03/26/2015 at 10:24 am #75884
1. for now, do couch stretch with a chair/stool/actual couch where you can hang the foot over the edge of the support. it will thus not be fully extended but bent at the ankle. this should relieve the tension somewhat until you adapt.
2. start with the torso angled lower towards the knee that is up. keep the torso locked in good posture and then come up. come up only to the angle at which you can still maintain good posture. do not go to the point where you start overextending the back. from your description, i’m guessing that you probably feel tension way before vertical, if you are maintaining proper posture. only come up to this position until things loosen up. i’m guessing that glute contraction is easier if you are more bent over versus vertical. that is another good sign for the short term; come up to the angle at which you can maintain glute contraction during this stretch. of course challenge yourself with more vertical angle as your ability to hold glute contraction increases.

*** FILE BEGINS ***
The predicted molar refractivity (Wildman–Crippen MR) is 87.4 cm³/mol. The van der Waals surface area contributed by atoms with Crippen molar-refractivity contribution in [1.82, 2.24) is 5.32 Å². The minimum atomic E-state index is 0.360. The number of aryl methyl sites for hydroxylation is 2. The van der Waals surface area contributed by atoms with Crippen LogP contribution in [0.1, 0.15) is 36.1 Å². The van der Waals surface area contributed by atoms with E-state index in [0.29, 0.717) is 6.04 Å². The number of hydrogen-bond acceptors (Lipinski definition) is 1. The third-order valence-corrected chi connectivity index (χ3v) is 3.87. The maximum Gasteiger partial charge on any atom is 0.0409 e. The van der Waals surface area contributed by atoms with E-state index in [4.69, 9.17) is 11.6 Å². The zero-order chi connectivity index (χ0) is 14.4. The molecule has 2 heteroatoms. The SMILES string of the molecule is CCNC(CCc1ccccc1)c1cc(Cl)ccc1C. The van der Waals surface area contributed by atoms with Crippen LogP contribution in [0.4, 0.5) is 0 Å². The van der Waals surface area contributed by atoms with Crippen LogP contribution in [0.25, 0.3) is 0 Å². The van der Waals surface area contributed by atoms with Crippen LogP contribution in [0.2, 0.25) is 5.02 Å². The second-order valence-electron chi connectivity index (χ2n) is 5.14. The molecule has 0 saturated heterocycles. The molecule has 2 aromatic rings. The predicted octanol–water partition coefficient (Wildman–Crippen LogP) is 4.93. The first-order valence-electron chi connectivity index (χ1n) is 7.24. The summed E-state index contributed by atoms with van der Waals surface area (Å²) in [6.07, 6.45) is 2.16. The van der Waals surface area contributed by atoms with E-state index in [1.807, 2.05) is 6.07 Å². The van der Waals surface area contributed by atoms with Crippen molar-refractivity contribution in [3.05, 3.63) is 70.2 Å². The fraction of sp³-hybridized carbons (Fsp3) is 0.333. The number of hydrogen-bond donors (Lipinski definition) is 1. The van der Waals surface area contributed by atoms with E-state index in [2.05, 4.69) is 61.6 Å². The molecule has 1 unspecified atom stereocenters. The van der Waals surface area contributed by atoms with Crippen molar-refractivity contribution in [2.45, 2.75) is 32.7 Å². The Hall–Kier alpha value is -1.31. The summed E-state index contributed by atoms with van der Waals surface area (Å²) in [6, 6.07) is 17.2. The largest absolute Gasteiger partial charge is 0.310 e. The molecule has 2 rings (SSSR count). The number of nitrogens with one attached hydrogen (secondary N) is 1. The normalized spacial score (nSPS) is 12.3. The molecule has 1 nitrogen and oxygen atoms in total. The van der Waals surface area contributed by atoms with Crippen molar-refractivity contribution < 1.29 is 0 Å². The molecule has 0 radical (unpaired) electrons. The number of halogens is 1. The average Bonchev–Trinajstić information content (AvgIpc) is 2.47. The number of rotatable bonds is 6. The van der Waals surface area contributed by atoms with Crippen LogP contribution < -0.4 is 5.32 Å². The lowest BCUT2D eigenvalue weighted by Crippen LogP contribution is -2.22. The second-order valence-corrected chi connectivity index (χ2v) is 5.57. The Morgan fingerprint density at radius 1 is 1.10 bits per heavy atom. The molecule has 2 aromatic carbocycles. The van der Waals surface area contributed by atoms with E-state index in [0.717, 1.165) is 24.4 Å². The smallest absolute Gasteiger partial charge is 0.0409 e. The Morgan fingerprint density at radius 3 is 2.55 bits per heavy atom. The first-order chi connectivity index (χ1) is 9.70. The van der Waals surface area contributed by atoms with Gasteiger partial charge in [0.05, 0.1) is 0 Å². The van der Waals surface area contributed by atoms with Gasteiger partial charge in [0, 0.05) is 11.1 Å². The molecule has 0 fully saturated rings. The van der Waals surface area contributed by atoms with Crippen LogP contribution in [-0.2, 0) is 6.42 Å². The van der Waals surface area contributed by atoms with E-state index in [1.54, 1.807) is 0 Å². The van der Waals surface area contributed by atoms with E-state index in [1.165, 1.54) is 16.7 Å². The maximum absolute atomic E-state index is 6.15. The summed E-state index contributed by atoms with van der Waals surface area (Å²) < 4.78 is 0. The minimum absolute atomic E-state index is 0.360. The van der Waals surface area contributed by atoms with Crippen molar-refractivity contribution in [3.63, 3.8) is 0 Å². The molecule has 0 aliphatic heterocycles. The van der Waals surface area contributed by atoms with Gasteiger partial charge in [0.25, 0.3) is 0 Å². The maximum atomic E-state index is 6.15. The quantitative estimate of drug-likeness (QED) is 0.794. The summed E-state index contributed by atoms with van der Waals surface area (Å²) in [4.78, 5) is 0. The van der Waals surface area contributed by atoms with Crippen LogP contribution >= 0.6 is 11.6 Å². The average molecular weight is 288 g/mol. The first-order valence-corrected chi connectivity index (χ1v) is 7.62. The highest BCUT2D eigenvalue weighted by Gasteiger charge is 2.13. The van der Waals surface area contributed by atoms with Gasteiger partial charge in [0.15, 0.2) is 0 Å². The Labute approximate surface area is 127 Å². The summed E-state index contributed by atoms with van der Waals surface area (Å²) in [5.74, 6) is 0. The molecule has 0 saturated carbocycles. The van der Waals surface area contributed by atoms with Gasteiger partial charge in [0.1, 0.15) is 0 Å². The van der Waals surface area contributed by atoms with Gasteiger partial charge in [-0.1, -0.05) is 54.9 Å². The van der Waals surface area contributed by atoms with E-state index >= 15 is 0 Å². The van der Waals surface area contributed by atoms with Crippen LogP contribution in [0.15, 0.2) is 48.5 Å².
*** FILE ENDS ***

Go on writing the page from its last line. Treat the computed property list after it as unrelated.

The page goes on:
3. put a finger or hand on the rear glute and squeeze it. the hand/finger will give you tactile feedback that you are contracting and maintaining that contraction for the full duration of the stretch. work on keeping that contraction the whole time. at first, it will probably waver a lot. if your anterior structures are tight, they will neurologically be inhibiting the glutes to contract, along with typical 21st century glute activation problems. but use your brain to squeeze them as tight as possible. eventually you will be able to hold the contraction as the anterior structures loosen up.
4. try to press the hips forward instead of pushing back against the foot. this will put more stretch on the hip side of the quads and may relieve pressure at the knee.
5. voodoo band the quads/lower leg around the knee. they may be tight in general so loosen them up.